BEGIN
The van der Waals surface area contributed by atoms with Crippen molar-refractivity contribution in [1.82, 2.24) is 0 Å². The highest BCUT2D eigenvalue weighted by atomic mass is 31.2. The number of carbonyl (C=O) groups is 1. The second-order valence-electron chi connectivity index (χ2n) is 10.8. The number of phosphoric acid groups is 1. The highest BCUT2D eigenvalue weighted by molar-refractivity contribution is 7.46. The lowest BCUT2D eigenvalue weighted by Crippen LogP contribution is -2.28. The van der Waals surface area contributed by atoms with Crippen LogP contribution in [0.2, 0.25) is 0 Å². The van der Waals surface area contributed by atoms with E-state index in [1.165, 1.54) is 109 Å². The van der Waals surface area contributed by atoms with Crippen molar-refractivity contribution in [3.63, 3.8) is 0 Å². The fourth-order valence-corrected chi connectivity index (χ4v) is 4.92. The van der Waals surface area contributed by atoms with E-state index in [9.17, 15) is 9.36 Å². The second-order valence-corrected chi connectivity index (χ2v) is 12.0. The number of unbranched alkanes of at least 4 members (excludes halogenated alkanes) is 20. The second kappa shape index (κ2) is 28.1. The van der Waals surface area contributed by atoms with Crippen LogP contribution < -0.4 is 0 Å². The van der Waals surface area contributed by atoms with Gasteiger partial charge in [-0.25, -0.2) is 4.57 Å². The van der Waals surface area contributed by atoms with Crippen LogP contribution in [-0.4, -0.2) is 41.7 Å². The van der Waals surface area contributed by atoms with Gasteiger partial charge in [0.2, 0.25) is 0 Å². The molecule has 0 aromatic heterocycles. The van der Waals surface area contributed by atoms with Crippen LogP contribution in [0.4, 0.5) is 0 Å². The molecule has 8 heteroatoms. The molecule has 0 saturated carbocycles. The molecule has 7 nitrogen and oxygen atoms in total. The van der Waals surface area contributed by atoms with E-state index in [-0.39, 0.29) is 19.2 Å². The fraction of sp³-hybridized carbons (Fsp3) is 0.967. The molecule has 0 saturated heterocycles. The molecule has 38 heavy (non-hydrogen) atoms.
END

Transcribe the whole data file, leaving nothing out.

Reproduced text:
The van der Waals surface area contributed by atoms with Crippen molar-refractivity contribution in [1.82, 2.24) is 0 Å². The highest BCUT2D eigenvalue weighted by atomic mass is 31.2. The number of carbonyl (C=O) groups is 1. The second-order valence-electron chi connectivity index (χ2n) is 10.8. The number of phosphoric acid groups is 1. The highest BCUT2D eigenvalue weighted by molar-refractivity contribution is 7.46. The lowest BCUT2D eigenvalue weighted by Crippen LogP contribution is -2.28. The van der Waals surface area contributed by atoms with Crippen LogP contribution in [0.2, 0.25) is 0 Å². The van der Waals surface area contributed by atoms with E-state index in [1.165, 1.54) is 109 Å². The van der Waals surface area contributed by atoms with Crippen molar-refractivity contribution in [3.63, 3.8) is 0 Å². The fourth-order valence-corrected chi connectivity index (χ4v) is 4.92. The van der Waals surface area contributed by atoms with E-state index in [9.17, 15) is 9.36 Å². The second-order valence-corrected chi connectivity index (χ2v) is 12.0. The number of unbranched alkanes of at least 4 members (excludes halogenated alkanes) is 20. The second kappa shape index (κ2) is 28.1. The van der Waals surface area contributed by atoms with Crippen LogP contribution < -0.4 is 0 Å². The van der Waals surface area contributed by atoms with Gasteiger partial charge in [-0.25, -0.2) is 4.57 Å². The van der Waals surface area contributed by atoms with Crippen LogP contribution in [-0.4, -0.2) is 41.7 Å². The van der Waals surface area contributed by atoms with Gasteiger partial charge in [0.2, 0.25) is 0 Å². The molecule has 0 aromatic heterocycles. The van der Waals surface area contributed by atoms with Crippen LogP contribution in [0.4, 0.5) is 0 Å². The molecule has 8 heteroatoms. The molecule has 0 saturated carbocycles. The molecule has 7 nitrogen and oxygen atoms in total. The van der Waals surface area contributed by atoms with E-state index in [-0.39, 0.29) is 19.2 Å². The fraction of sp³-hybridized carbons (Fsp3) is 0.967. The molecule has 0 saturated heterocycles. The molecule has 38 heavy (non-hydrogen) atoms.